My advice is to take after the greats from the golden age of boxing and buy some thin bag gloves; they will condition the knuckles while making sure that you punch with the correct form and technique.
Punching A Makiwara
Karate has taken knuckle conditioning to the highest level and often to extremes you would not want to go. But as they don’t use any gloves (at least the old styles and present-day Kyokushin), knuckle and body conditioning are essential for karate training.
A great tool that is still used in traditional martial arts today and should find a place in more modern MMA or boxing gyms is the “makiwara.” In general, the makiwara is a padded striking pad. Usually, it’s a long post with a padded but firm surface for striking. It’s a very versatile tool and is used to condition not only the knuckles but every other striking surface.
The key is taking things slowly. Start by hitting it lightly and with fewer repetitions. As your knuckles start to harden, increase both the force and quantity of strikes. Don’t also forget about the correct punching technique. There are many ways to make a makiwara at home, so browse a bit online and find what works for you.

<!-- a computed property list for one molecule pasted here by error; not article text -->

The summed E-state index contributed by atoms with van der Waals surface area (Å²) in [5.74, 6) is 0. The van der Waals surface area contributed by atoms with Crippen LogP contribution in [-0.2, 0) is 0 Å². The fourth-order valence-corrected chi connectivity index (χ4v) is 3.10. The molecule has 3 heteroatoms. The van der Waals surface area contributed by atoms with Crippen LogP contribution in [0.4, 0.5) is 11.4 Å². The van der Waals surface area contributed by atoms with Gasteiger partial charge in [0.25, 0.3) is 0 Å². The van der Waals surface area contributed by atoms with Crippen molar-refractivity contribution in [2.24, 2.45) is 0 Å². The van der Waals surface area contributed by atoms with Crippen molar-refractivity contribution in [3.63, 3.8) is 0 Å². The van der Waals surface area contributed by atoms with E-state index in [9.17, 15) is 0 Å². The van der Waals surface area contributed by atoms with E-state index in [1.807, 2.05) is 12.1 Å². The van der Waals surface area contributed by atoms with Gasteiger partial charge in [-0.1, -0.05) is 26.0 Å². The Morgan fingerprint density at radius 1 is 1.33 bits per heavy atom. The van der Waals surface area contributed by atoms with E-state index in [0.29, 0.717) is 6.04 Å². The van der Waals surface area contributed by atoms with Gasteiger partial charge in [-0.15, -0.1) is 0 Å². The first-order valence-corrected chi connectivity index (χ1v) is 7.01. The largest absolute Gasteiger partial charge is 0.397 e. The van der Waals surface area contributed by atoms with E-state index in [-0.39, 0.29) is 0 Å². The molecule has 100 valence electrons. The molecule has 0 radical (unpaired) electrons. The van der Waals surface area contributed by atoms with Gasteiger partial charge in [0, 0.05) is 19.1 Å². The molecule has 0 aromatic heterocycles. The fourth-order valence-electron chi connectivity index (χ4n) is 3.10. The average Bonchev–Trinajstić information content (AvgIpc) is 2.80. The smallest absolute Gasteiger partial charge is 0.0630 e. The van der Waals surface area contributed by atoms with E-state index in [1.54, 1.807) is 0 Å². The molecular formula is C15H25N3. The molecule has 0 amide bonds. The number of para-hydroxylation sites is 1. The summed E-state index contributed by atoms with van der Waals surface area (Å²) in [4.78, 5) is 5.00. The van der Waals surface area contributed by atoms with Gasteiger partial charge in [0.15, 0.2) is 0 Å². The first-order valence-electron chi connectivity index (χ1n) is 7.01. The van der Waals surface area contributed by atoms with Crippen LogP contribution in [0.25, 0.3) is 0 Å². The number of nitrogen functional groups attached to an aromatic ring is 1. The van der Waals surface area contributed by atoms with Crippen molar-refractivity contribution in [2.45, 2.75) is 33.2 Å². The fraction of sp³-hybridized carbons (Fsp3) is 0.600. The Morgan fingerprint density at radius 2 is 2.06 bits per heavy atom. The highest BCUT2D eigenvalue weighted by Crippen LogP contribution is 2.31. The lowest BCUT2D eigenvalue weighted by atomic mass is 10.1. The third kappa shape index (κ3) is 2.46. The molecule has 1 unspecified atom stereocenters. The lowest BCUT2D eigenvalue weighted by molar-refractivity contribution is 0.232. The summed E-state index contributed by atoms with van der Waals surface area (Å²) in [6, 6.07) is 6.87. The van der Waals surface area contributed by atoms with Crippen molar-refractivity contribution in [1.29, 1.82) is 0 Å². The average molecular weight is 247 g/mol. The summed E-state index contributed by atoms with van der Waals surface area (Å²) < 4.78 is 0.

Bucket Of Rice
Another ancient technique still used today by modern athletes is the rice bucket.
Is Knuckle Conditioning Bad for You?
If done incorrectly, knuckle conditioning can be very detrimental. In short, when you hit something, the bones get damaged with microfractures, which the body then repairs and rebuilds, making the bones denser and more robust.
Please take note that both parts are equally important. The bones need time to recover and rebuild. If you bash them constantly, it will have the opposite effect. The damage piles up, and the knuckles can become easier to injure than when you started conditioning them.